Two more views of 1774 Customs officer, John Malcolm, tarred and feathered.
Colonial resistance to British control took many forms, perhaps the most effective was the general success of the non-importation agreements. Such agreements appeared as early as 1766. They had a chilling effect on the British Merchants who traded with the colonies. The Stamp Act was repealed, eventually, based on appeals from Merchants who lost money shipping goods to a land that would not receive them. Not incidentally, the customs offices in the colonies could not collect taxes on goods that were either not allowed ashore at all, or were never sold. Non-importation agreements reached ultimate effect in response to the Townshend Revenue Act, when in 1768 Boston passed the act seen below. Every port city and nearly every region would soon adopt acts like this one. Finally, in 1774, the first Continental Congress of the colonies would pass The Association, a colony-wide prohibition against any trade with Great Britain.
Patrick Henry is widely known as a major figure at the beginning of the Revolution. His name was synonymous with radicalism and dissent by colonist and English alike. It is said that his Stamp Act Resolutions were the first shots fired in the Revolution. His radical dissent did not end with the winning of freedom though. Henry’s concern for individual liberties and state sovereignty made him the chief dissenter for the Anti-Federalist during the debate concerning the Constitution.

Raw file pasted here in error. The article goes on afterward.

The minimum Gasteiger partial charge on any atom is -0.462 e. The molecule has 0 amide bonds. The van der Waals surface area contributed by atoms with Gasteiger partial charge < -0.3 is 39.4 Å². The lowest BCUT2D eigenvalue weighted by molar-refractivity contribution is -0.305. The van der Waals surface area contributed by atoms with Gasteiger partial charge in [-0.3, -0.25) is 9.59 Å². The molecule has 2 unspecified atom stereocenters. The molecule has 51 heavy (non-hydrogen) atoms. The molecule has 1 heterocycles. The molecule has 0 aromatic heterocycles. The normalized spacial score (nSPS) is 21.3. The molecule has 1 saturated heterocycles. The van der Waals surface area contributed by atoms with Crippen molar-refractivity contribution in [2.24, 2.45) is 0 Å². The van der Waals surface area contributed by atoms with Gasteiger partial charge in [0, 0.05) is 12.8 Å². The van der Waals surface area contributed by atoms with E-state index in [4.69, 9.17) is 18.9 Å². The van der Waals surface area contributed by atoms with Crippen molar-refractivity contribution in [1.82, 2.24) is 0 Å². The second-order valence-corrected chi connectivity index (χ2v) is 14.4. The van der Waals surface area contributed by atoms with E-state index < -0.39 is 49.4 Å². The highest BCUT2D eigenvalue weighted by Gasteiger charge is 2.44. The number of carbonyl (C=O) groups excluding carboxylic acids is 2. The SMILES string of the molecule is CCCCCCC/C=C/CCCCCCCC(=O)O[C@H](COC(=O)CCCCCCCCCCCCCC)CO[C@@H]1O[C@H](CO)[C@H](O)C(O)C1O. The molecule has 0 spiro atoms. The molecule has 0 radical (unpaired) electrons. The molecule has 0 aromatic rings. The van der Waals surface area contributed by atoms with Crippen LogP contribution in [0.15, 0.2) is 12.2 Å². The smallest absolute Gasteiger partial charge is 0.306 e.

One of the leaders of the Sons of Liberty in Boston and a firebrand in the Committee of Correspondence. He was a professional rabble-rouser (rebel-rouser?) and had failed at almost every other trade he had tried, included brewer.
Mercy Warren Otis
In a time when virtually no American women were formally educated, Mercy Otis Warren made a name for herself as a great political mind and author. She picked up reading and writing by watching her older brother James study and became knowledgeable about politics through conversations with educated family members. Before the Revolution had even begun, Warren anonymously published three plays. Each one was full of a political fervor that would come to define her public life. The plays were satires in which the villain represented a local political figure. When the American Revolution ensued, Warren was the first to pick up her pen. She wrote a three-volume series chronicling the war. It was published under the name “History of the Rise, Progress, and Termination of the American Revolution.” Not only did the work provide an important view of the Revolution, it also cleared the way for women writers in America. Up until that point, women who wrote did not do so with the intention of becoming professional writers. Warren’s publication made that concept a reality. Other women followed in her footsteps, and Warren spent much her energies to arguing against restrictions placed on women. She felt they were artificial, imaginary and went against the principles America fought for in the Revolution.